Understanding Underground Storage Tanks: Dangers and Regulation

Understanding Underground Storage Tanks: Dangers and Regulation


An underground storage tank (UST), in the Environmental Protection Agency’s (EPA) definition, is any tank with ancillary piping that has at least 10% of its combined volume submerged underneath the ground. Federal EPA regulations only apply to USTs that store either petroleum or certain other hazardous substances, such as methane, solvents, and ethylene glycol.

According to the EPA, the following tanks are also exempt from regulation,

  • Farm and residential tanks of 1,100 gallons or less containing motor fuel for noncommercial use;
  • Tanks holding heating oil that used on premises where it is stored;
  • Septic tanks and systems for collecting wastewater and storm water;
  • Tanks on or above the floor of underground areas, such as basements or tunnels;
  • Flow-through process tanks;
  • Tanks of 110 gallons or less capacity; and
  • Emergency spill and overfill tanks.

State or territory-based regulations also apply to USTs, so there may also be certain state-specific definitions of what constitutes a UST in lieu of the federal guidelines.

Potential Dangers

Some of the dangers posed by USTs include leakage, which might seep into groundwater. Groundwater has been estimated to supply about 50% of the nation with drinking water.

Also, until the mid-1980s, most USTs were comprised entirely of bare steel, which over time corrodes, leading to a higher chance of vulnerability for breaks, punctures, and leakage. Mishandling the installation of underground storage tanks can also be a potential problem, risking environmental damage.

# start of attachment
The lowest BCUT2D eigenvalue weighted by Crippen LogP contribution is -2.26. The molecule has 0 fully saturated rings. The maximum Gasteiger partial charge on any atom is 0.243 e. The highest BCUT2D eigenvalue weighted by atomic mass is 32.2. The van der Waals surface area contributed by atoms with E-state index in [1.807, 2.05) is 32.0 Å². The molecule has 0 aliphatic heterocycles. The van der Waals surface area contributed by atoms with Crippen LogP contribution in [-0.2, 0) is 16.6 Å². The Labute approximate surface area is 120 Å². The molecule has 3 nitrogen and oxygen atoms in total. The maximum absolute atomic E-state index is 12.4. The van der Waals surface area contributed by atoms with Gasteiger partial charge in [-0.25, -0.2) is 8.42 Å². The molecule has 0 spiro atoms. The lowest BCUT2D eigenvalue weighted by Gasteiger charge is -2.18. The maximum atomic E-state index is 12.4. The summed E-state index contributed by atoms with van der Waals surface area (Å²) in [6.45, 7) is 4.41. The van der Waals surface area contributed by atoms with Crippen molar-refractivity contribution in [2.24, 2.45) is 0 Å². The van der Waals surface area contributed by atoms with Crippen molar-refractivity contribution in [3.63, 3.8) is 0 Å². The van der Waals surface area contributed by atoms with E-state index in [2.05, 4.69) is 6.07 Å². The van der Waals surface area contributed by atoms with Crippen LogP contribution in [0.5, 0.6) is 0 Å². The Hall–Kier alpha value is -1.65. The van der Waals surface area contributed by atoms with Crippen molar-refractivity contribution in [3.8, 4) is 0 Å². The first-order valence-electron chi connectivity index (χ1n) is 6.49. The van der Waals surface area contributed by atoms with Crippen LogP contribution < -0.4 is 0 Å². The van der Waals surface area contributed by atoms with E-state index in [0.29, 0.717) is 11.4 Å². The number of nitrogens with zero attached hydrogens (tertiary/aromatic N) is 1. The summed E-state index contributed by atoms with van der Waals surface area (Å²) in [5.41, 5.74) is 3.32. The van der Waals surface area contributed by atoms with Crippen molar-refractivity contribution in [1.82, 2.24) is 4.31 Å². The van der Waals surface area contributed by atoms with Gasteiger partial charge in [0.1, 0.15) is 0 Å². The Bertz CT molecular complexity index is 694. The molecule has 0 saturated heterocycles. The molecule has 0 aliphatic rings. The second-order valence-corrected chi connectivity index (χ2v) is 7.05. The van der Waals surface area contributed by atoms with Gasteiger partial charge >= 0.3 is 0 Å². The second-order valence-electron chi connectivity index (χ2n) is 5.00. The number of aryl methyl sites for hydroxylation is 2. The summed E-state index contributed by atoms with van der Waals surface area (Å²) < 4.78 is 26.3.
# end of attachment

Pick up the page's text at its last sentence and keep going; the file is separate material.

Petroleum-containing USTs have proven the greatest hazard, as they can most harmfully affect groundwater. In some cases, a leaking petroleum UST can lead to fire and explosions.

Removal of leaking underground storage tanks (LUST) petoleum remediation site in Wisconsin

Leaking Underground Storage Tank (LUST) Remediation Site in Wisconsin.

Federal Regulations

In 1984, the Environmental Protection Agency responded to this potential threat to drinking water by adding regulation in the form of Subtitle I onto the Solid Waste Disposal Act (which in turn is part of the Resource Conservation and Recovery Act), which applies directly to USTs and their overseers.

By 1985, uncovered steel tanks without any outer protection were banned. In 1986, these stipulations on underground storage tanks were again amended, and Congress created the Leaking Underground Storage Tank (LUST) trust.

The two purposes of the LUST trust are to

  • oversee cleanups of leakage by the responsible parties, and
  • to pay for emergency cleanups, or where the owner of a ruptured UST is either unknown, unable to respond, or unable to pay for the damages.

And in 1988, an amendment on USTs took effect, which allowed approved state programs to operate outside of federal regulations.

Since the 1980s, Subtitle I has been since amended to help forces more on proper inspections, training, education on containment, spill prevention, and fiscal responsibility. In 2009, Congress allocated $200 million from the LUST trust to the EPA to clean up leaking USTs across the nation.


If you would like more information on underground storage tanks, or if you need assistance with your own leaking UST, please give Environmental Remediation Experts a call at 888-681-8923 or click here to email us.


Photo credit: Wisconsin Department of Natural Resources at compfight